Perform all weekly and monthly maintenance procedures.
The R-410A scroll compressor uses POE oil as required by the manufacturer of the compressor. Refer to compressor manufacturer for exact type and amount of oil in the specific model in question.
While the compressor is running, the oil level may be below the sight glass but still visible through the sight glass. The oil level should NEVER be above the sight glass!
If the oil is dark and smells burnt, it was overheated because of compressor operation at extremely high condensing temperatures, a compressor mechanical failure, or occurrence of a motor burnout. If the oil is black and contains metal flakes, a mechanical failure has occurred. This symptom is often accompanied by a high amperage draw at the compressor motor.
Scroll Compressor Functional Test
Since the scroll compressor does not use discharge or suction valves, it is not necessary to perform a pumpdown capability test, i.e. a test where the liquid line valve is closed and the compressor is pumped in a vacuum to see if it will pump-down and hold. In fact, this kind of test may actually damage the scroll compressor.
Do not pump the scroll compressor into a vacuum. Scroll compressors can pull internal low vacuums when the suction side is closed or restricted. This, in turn, can lead to compressor failure due to internal arcing and instability in the scroll wraps.
The proper procedure for checking scroll compressor operation is outlined below:
Discharge pressure: Take at Schrader fitting provided on the discharge line. Normal discharge pressures are:
Suction pressure: Take at Schrader fitting provided on the suction line. Normal suction pressures are:
Compressor Operational Noises
At low ambient startup: When the compressor starts up under low ambient conditions, the initial flow rate of the compressor is low. Under these conditions, it is not unusual to hear the compressor rattle until the suction pressure climbs and the flow rate increases. These sounds are normal and do NOT affect the operation or reliability of the compressor.
Excessive Amp Draw
Excessive Amp Draw occurs either because the compressor is operating at an abnormally high condensing temperature OR because of low voltage at the compressor motor.
Motor amp draw may also be excessive if the compressor has internal mechanical damage. In this situation, vibration and discolored oil can also be observed.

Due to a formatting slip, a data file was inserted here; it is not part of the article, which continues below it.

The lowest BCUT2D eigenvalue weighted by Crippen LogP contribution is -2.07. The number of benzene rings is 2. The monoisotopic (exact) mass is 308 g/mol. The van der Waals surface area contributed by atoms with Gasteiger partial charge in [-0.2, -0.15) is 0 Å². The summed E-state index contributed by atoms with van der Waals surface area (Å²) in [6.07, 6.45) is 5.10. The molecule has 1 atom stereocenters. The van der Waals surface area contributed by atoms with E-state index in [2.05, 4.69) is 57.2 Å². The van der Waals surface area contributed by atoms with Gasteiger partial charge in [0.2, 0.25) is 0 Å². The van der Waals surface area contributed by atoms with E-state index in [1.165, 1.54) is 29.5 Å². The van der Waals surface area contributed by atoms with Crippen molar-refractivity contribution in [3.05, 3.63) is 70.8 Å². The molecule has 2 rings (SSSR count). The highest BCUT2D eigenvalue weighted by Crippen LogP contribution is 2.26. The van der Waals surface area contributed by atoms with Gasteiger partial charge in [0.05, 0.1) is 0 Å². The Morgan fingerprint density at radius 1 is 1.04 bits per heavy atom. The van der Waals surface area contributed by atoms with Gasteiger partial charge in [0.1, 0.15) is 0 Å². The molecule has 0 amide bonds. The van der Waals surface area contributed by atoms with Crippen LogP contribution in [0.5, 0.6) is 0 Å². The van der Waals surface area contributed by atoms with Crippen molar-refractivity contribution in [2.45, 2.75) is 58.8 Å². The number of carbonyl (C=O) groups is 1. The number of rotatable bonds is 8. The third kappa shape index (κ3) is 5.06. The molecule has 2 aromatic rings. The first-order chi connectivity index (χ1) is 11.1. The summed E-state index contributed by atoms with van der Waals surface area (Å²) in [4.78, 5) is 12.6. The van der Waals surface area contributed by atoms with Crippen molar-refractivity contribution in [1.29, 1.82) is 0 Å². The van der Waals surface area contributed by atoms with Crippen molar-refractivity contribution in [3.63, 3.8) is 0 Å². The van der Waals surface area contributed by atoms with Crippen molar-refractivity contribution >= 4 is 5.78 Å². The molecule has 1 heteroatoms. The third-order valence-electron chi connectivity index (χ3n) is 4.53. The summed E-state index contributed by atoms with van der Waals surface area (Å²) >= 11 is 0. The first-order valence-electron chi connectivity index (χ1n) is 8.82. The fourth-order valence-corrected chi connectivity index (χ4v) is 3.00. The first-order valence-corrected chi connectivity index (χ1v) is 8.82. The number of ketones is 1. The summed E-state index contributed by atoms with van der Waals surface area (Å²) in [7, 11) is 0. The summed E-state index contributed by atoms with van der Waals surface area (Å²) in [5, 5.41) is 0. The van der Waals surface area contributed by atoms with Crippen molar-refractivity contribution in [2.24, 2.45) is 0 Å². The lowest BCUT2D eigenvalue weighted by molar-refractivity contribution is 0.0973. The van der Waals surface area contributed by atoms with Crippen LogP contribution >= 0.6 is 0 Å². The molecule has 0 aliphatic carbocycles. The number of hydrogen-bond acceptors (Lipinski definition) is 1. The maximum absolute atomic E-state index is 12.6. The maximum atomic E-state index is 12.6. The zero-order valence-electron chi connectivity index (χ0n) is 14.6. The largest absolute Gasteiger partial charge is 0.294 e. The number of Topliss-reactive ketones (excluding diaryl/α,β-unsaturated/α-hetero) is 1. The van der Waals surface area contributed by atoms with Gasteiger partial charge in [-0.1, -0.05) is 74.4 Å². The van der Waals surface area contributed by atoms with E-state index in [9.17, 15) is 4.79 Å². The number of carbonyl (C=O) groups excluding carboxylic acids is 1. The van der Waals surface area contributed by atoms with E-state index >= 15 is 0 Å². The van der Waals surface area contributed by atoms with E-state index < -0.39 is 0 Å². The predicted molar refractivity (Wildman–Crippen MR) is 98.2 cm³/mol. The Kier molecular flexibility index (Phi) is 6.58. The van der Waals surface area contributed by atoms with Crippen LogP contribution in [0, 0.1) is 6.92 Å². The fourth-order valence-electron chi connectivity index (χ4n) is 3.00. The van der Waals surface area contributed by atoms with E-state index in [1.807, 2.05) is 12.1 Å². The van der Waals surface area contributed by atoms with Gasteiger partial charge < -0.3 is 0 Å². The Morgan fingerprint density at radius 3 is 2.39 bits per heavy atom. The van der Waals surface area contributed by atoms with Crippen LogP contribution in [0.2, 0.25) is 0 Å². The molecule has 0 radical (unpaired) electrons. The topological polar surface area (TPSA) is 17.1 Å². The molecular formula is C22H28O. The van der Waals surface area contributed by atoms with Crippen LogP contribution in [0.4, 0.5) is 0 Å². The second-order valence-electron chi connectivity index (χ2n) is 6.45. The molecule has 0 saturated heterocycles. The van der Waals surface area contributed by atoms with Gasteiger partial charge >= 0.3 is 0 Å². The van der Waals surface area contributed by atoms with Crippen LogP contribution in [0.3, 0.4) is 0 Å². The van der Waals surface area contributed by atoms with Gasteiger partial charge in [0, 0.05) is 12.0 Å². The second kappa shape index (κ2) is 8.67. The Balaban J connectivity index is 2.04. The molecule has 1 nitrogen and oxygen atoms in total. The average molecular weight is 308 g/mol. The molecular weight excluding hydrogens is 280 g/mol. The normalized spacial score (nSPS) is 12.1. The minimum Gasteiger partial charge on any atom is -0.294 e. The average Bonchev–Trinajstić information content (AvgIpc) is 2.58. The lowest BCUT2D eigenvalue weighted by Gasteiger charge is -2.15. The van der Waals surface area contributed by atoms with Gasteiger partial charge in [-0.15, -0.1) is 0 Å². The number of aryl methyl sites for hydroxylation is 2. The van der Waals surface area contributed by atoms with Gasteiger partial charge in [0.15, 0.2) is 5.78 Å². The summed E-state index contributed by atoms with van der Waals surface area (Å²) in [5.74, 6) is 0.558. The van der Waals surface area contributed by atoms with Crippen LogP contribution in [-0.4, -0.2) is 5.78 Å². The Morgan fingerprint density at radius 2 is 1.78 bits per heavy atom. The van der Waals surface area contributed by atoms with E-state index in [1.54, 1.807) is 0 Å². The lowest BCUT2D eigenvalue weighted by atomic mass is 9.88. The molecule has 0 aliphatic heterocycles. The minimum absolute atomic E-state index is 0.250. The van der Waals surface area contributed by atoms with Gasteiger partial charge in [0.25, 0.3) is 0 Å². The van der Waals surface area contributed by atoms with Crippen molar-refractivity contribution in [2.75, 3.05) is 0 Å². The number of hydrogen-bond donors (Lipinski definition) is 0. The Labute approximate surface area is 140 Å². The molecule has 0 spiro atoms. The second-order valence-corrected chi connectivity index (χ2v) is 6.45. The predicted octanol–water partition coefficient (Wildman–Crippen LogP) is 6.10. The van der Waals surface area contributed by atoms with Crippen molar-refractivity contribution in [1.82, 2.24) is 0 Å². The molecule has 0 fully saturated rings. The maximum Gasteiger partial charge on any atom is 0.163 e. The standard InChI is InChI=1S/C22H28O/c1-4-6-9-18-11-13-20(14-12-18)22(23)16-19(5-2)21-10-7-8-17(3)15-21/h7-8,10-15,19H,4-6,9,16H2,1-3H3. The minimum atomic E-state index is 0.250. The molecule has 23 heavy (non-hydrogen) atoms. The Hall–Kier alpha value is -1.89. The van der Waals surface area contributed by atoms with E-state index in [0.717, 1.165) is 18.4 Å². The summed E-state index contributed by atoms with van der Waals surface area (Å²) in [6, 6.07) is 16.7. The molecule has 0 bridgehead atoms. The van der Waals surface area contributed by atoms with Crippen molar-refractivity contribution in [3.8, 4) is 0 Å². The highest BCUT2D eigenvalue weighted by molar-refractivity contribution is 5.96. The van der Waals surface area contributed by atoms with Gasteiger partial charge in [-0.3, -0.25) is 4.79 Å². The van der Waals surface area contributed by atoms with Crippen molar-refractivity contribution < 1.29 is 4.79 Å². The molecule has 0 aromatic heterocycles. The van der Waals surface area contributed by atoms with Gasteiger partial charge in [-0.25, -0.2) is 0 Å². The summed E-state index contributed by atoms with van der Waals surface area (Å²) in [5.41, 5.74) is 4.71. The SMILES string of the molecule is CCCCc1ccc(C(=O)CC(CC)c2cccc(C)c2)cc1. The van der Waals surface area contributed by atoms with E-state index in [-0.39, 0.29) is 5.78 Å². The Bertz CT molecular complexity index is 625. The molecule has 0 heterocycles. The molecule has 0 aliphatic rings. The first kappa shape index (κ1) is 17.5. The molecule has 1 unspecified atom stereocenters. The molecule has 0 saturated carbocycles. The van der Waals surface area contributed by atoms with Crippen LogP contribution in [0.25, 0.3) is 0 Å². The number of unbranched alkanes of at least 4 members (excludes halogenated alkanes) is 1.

Continuous low suction pressures are most likely caused by low evaporator load coupled with a system anomaly such as low chilled water flow.
Note: Operation of the chiller with saturated suction temperatures below freezing will cause damage to the evaporator. If this occurs immediately stop the machine, diagnose and correct the problem.
Heat Exchanger Maintenance
When to Clean a Brazed Plate Heat Exchanger (BPHE)
A temperature difference, less than specified, indicates a sign of scaling because fouling of the channel plate surface decreases the heat transfer. Hence the inlet and outlet temperatures of the BPHE should be measured continuously. Pressure drops larger than specified indicate scaling since it restricts the channel passage and thus increases velocity.
Make sure that readings follow water flow rate corresponding to the specification, since changes in flow rate effect temperatures and pressure drops. By removing the scale build-ups, the operating efficiencies of the equipment and heat transfer surfaces are restored. Other benefits from removing the scale are that it lowers the pressure drops, reduces the power consumption and extends the lifetime of the equipment.
How to Clean a Brazed Plate Heat Exchanger (BPHE)
CICD chiller BPHEs are cleaned quickly and easily with Cleaning in Place (CIP), a method used for the interior surfaces of closed systems, such as pipes, vessels, process equipment, and filters. A chemical fluid is circulated through the BPHE, without the need for disassembly.
The chemicals dissolve or loosen deposits from process equipment and piping, giving uniform removal and lower overall operating costs. Following is a general description of the system setup, the CIP procedure, and the various cleaning fluids.
Cleaning in Place (CIP) Procedure
Bio Gen Active – Scale 132 Copper
Commercially available Scale 132 Copper removes lime scale and other carbonates as well as rust and other metal oxides without the risk of corrosion.
Organic acids are less hazardous than mineral acids, which makes them a good choice for BPHE cleaning. Organic acids include formic, acetic, and citric acids, among others, and are commonly applied at concentrations between 1 and 5 volume percent.
Formic acid alone is unable to remove iron oxide why it's used as a mixture with citric acid or HCl. Formic acid can be used on stainless steels, it's relatively inexpensive and can be disposed by incineration.
Dissolves lime scale, but doesn't remove iron oxide deposits. Since it's weaker than formic acid, it is preferred where long contact times are necessary.
Mild iron contamination can be removed by using a mixture of 1% each of citric acid and HNO3. For more persistent contaminations, stronger solutions must be used.
Bases have the ability of removing oil, grease and biological deposits from the heat exchanger surface and may be applied as a complement during cleaning. They may also be added at the end of the cleaning procedure, before the last rinse with water, to neutralize any acid content left in the system. A solution of 1-2% sodium hydroxide (NaOH) or sodium bicarbonate (NaHCO3) before the last rinse ensures that all acid is neutralized.
COMMERCIALLY AVAILABLE CIP FLUIDS
Bio Gen Active – Scale 132 Copper
Description: Scale 132 effectively removes lime scale and metal oxides (e.g. rust) without etching the material. It's used for reconditioning of waterborne systems. The product is mild to user, material and the environment.
Source: Trane (www.trane.com)